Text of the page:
I have been hearing a lot of buzz lately about Asim Roy’s newly published paper Connectionism, controllers, and a brain theory. What is all the hype about? Well, Roy claims to be offering a “new theory for the internal mechanisms of the brain.” Sounds exciting doesn’t it? What could Roy be proposing that is so revolutionary? Roy proposes that…wait for it… some parts of the brain control other parts! I suppose most of you aren’t exactly blown away, and I certainly wasn’t either.
Roy’s rhetoric is obviously pretty overblown, but let us give him the benefit of the doubt and move on to his actual arguments. He starts off by claiming that connectionist theory “postulates that the brain does not have controllers in it.” He quotes Rumelhart, Hinton, and McClelland as saying “there is no central executive overseeing the general flow of processing.” Seems pretty non-controversial to me though. They seem to be merely saying that there isn’t a homunculus in the system, controlling everything with a immutable Will. Philosophy 101. So what is Roy actually arguing against? A straw man? Sort of, but not quite. Roy argues that in connectionist models, there is a “controller” in the system that controls the learning algorithms and thus connectionist theories are essentially rooted in control-theoretic modeling.
But, as peter over at conscious entities mentioned, connectionist theorists haven’t exactly gotten to the point where they are proposing a general architectural model of how the brain works. It seems entirely plausible that when connectionist models get to that point of complexity, they wouldn’t hesitate to propose that some modules control other modules. Otherwise, I don’t see how one could get a theory that modeled high-level cognition. The way Roy structured his arguments, I don’t think anyone would argue against the idea that “there are parts of the brain that control other parts.” Furthermore, Roy himself undermines his claim for proposing a “new paradigm” when he says things as trivially obvious as:
It should be pointed out that this theory does not posit that there is a single executive controller in the brain. [b]Instead it envisions “multiple distributed controllers” controlling various subsystems or modules of the brain[/b]. The main argument of the paper that connectionists use “executive controllers” is only pointing out that their algorithms use a “central controller.” But different modules in the brain using connectionist-type learning can have their separate controllers.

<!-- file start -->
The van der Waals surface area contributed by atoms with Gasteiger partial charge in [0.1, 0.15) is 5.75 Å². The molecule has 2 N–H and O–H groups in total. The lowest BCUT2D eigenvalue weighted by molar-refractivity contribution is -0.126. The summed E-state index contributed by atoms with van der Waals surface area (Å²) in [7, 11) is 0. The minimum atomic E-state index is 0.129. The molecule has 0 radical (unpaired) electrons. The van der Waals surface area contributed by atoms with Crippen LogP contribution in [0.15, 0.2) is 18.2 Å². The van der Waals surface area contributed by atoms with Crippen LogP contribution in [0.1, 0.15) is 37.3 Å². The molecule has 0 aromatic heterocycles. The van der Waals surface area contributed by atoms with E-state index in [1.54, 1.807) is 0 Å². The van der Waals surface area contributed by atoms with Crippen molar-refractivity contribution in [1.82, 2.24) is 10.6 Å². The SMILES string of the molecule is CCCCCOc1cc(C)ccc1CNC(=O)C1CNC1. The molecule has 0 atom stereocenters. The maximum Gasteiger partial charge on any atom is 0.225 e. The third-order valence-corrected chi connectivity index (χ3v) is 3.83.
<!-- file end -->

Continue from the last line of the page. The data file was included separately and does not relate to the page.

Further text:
I’d also like to point out that Roy was beaten by at least ten years on his emphasis of controllers. In his 1997 book Being There, Andy Clark says:
The idea here is that the brain should not be seen as primarily a locus of inner descriptions of external states of affairs; rather, it should be seen as a locus of inner structures that act as operators upon the world via their role in determining actions…This perspective leads to a rather profound shift in how we think about mind and cognition-a shift I characterize as the transition from models of representation as mirroring or encoding to models of representation as control
So contrary to Roy’s strong rhetoric, people sympathetic to connectionist theory such as Clark have been thinking about the mind and the brain in terms of action-oriented controllers for many years. In conclusion, I agree with Roy’s essential argument that there are parts of the brain that control other parts of the brain, but I don’t think this is a revolutionary of a paradigm as he thinks it is. Roy himself quotes from all over the neuroscience literature showing that it is riddled with control-theoretic terms, and by his own argument, he shows that connectionist theory is also already steeped in control theory. Surely, the connectionists themselves understand this. So who is Roy arguing against here?